Life Sciences and Chemistry

Articles and reports from the Life Sciences and chemistry area deal with applied and basic research into modern biology, chemistry and human medicine.

Valuable information can be found on a range of life sciences fields including bacteriology, biochemistry, bionics, bioinformatics, biophysics, biotechnology, genetics, geobotany, human biology, marine biology, microbiology, molecular biology, cellular biology, zoology, bioinorganic chemistry, microchemistry and environmental chemistry.

Ants hold the key to traffic chaos

Drivers wishing to avoid traffic jams could learn from the behaviour of army ants, according to new research by biologists at the University of Bristol.

The study, carried out by Professor Nigel Franks, found similarities between the problems encountered by New World army ants as they migrate between nest sites and the thousands of drivers who commute to work daily in British cities.

While commuting drivers tend to want to beat jams by cutting in and trying to take short-cuts, the a

A bed of microneedles: Johns Hopkins scientists’ gadget measures muscle cell force

Using the same technology that creates tiny, precisely organized computer chips, a Johns Hopkins research team has developed beds of thousands of independently moveable silicone “microneedles” to reveal the force exerted by smooth muscle cells.

Each needle tip in the gadget, whose development and testing is reported this week in the advance online edition of the Proceedings of the National Academy of Sciences, can be painted with proteins cells tend to grab onto. By measuring how far a contr

Research reveals how strep bacterium evades immune system

Like a well-trained soldier with honed survival skills, the common bacterium, Group A Streptococcus (GAS), sometimes can endure battle with our inborn (innate) immune system and cause widespread disease. By investigating the ability of combat-ready white blood cells (WBCs) to ingest and kill GAS, researchers have discovered new insights into how this disease-causing bacteria can evade destruction by the immune system. The research is being published this week in the Online Early Edition of the Procee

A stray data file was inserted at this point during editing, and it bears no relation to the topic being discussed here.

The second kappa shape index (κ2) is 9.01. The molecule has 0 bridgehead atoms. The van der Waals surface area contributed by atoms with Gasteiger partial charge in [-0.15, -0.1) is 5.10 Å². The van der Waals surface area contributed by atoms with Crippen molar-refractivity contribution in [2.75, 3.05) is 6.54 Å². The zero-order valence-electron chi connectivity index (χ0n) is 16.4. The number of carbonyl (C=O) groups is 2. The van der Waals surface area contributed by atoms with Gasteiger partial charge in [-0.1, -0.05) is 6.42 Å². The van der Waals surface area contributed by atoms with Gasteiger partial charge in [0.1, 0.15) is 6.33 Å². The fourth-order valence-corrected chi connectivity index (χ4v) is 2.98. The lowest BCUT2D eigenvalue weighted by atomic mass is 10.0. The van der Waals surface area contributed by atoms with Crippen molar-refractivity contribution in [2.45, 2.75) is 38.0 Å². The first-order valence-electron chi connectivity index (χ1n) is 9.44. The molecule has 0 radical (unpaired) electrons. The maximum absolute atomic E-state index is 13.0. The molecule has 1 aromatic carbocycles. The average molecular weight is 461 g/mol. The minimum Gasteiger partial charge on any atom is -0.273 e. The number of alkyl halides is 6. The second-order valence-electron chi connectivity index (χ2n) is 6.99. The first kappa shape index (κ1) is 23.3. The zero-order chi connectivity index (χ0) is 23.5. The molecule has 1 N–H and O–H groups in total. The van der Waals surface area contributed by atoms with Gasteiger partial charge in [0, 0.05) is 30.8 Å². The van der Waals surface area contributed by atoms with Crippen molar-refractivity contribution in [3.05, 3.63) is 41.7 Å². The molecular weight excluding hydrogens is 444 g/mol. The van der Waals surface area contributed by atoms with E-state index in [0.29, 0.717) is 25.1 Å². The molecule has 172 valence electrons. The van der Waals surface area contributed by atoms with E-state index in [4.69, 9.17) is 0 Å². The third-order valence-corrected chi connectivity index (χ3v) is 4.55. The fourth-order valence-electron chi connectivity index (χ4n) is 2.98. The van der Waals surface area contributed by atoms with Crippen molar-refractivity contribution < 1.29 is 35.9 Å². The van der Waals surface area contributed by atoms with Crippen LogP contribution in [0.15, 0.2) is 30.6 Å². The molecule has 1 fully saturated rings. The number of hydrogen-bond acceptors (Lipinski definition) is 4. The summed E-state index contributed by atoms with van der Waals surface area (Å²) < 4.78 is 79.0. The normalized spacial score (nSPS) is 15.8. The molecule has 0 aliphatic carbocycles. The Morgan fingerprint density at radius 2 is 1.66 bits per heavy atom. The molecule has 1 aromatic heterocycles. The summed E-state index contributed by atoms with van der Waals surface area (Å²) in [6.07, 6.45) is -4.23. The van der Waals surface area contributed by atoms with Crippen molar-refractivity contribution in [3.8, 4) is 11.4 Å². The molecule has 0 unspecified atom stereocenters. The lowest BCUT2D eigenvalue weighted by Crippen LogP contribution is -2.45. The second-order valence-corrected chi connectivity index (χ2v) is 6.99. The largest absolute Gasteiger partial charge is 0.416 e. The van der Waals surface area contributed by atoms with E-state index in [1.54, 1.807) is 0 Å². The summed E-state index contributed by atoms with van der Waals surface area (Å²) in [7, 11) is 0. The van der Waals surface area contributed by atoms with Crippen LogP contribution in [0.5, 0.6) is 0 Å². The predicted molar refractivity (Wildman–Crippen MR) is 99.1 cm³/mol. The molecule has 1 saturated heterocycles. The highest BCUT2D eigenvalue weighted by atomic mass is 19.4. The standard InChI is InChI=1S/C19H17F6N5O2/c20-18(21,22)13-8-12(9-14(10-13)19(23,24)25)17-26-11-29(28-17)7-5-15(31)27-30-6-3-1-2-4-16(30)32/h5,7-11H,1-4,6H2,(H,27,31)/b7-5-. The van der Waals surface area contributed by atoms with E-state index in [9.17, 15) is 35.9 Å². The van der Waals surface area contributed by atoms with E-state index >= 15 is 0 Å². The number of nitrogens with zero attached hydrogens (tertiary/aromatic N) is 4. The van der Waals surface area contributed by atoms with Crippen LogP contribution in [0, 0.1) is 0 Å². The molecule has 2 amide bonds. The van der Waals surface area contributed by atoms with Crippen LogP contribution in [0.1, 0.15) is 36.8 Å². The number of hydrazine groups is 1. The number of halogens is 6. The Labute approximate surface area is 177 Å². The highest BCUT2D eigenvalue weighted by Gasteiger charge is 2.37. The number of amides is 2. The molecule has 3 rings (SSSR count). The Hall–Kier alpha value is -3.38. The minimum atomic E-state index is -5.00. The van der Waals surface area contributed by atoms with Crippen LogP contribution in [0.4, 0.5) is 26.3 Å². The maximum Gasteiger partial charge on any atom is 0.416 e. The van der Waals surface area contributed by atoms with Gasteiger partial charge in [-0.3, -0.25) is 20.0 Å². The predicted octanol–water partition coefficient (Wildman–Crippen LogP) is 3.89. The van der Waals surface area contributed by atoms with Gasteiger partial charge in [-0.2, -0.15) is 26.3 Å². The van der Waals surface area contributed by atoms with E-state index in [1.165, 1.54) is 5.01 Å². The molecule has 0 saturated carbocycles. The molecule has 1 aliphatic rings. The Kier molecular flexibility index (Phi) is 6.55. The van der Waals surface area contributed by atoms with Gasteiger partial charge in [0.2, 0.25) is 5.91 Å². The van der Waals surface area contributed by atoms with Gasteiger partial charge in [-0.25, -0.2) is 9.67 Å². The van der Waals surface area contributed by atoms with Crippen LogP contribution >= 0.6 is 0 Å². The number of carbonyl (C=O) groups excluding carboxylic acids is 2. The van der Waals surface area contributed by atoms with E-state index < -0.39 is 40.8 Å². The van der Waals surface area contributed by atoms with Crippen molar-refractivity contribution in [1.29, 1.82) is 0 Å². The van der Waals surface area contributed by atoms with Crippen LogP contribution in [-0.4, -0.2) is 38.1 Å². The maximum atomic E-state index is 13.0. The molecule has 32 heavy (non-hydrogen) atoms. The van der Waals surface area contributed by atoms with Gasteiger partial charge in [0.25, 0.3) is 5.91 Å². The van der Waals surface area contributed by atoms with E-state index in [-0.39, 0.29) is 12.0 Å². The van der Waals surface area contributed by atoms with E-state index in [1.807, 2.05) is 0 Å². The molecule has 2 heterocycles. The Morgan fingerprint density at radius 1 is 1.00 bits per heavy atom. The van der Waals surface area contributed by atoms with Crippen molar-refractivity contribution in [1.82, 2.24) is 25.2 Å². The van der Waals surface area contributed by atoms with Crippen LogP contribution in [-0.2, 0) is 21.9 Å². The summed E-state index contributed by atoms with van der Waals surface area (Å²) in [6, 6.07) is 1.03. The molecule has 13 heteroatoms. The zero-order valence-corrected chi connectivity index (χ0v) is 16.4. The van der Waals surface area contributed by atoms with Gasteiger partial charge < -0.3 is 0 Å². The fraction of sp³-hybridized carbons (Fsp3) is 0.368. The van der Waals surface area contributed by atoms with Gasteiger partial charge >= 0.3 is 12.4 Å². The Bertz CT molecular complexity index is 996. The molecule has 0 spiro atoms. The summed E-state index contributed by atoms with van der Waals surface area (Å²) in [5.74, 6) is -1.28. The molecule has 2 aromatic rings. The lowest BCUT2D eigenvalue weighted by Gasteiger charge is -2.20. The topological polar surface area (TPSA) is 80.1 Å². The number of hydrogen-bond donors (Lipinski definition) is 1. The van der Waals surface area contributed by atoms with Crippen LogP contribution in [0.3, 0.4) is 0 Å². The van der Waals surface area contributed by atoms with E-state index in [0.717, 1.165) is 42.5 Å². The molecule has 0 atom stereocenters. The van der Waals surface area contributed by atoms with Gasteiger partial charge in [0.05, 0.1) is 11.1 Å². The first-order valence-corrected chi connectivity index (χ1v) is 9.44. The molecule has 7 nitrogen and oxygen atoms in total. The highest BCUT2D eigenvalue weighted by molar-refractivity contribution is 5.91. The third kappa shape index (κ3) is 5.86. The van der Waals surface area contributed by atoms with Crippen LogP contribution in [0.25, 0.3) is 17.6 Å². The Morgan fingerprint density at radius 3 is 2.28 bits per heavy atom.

Oxford research traces early human migration from Africa to Asia

Research by Oxford University and collaborators has shed new light on the last 100,000 years of human migration from Africa into Asia. The new genetic study confirms that some of the earliest migrants travelled into Asia by a southern route, possibly along the coasts of what are now Pakistan and India. The researchers identified a genetic marker in museum samples of inaccessible populations from the Andaman Islands in the Bay of Bengal. This allowed them to re-interpret previous genetic studies from

Deadly coral toxin exposes ion pump’s deepest secret

Hardworking sodium/ potassium pump fundamentally similar to free-flowing ion channel

Right now, in your body, tiny pumps in the fatty membranes surrounding all your cells are hard at work pushing select charged ions, such as sodium, potassium or calcium, through those membranes. Like a water pump in a high-rise apartment building overcoming the force of gravity to move water up to a tank on its roof, these ion pumps work against “electrochemical gradients” to transport ions from one s

New Drug Lead Fights Bacteria that can be Lethal by Disrupting Quorum Sensing and Biofilms

Compound could lead to a new generation of antibiotics that battle resistance

University at Buffalo scientists have discovered a promising new drug lead that works by inhibiting the sophisticated bacterial communication system called quorum sensing.

The new compound is active against Pseudomonas aeruginosa, the gram-negative infection that strikes — and usually kills — cystic fibrosis patients and many others whose immune systems are compromised. The bacteria, like many o

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